Book Review: Above the Fat

Above the Fat, by Thomas Chadwick, is a collection of eleven short stories, a few of which are just a page or two in length. They tell of people inhabiting places where they do not feel satisfied or comfortable. They offer snapshots of lives that have not panned out as once envisaged.

The opening story, A train passes through the Ruhr region in the early morning, recounts a journey as a list of items or places viewed along the way. There is little commentary, although what there is had me laughing out loud by the end.

This segues effortlessly into Birch which tells the story of Stuart who is managing a timber yard in the late 1990s. Having inherited the well established business from his father, Stuart gradually instigates changes. There is a whisper of tension running throughout as the reader awaits his downfall. Not everything happens as expected.

And the Glass Cold Against His Face plays out over five minutes during which a window cleaner clings to a ledge eighty floors up from street level. Discovering he is not alone precipitates several awkward exchanges. It is a scenario that is unlikely to end well.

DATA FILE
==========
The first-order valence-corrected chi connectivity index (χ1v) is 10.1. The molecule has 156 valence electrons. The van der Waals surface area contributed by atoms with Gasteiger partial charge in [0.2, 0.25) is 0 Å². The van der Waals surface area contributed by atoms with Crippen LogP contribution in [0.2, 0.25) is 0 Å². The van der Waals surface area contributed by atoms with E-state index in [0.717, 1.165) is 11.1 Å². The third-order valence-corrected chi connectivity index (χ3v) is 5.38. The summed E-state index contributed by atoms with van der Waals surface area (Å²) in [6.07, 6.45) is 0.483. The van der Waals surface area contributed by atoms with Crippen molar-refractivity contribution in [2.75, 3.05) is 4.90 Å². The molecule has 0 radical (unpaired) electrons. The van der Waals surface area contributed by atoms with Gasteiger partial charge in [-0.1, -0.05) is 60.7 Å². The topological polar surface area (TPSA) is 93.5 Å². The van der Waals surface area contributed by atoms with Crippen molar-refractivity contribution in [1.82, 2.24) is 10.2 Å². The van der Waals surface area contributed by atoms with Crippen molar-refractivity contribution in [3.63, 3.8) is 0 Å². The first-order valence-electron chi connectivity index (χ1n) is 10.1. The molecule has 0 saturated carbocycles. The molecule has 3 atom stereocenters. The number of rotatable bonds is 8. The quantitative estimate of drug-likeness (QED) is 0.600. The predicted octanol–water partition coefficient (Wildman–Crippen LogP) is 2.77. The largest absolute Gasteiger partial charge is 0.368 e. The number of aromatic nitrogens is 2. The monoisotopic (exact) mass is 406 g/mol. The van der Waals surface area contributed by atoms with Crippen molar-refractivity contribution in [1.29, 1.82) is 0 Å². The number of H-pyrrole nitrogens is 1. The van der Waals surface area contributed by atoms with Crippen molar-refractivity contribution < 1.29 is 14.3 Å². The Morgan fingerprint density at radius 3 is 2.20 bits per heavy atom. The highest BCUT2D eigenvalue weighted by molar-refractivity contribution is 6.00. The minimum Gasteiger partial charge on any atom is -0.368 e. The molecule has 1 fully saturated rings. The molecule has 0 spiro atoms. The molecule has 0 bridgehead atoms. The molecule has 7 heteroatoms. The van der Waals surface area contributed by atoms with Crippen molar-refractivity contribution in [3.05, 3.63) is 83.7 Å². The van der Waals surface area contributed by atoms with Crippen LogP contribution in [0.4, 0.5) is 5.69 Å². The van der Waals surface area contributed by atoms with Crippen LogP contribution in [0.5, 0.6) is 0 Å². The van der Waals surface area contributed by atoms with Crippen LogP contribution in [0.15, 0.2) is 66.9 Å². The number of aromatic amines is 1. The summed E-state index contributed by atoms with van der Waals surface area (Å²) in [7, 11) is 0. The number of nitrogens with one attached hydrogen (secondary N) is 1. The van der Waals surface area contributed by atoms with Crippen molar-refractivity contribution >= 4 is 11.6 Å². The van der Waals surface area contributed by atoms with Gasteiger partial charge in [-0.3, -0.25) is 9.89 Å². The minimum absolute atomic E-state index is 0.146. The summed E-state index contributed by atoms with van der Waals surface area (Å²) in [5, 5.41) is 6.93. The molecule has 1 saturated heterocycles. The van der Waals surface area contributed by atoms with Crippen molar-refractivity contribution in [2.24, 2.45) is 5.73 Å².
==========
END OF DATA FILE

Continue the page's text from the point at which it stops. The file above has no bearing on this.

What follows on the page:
Purchase presents the difficulties inherent in finding clothes or food that meet expectations. Customers accept such disappointments, complaining to each other later. The couple involved cannot seem to navigate seemingly simple decisions yet readers will recognise what is depicted.

Stan, Standing is the story of a man preparing to attend his brother’s wedding. He does not appear to be looking forward to the event and, as excerpts from the family history are revealed, the reasons become clear.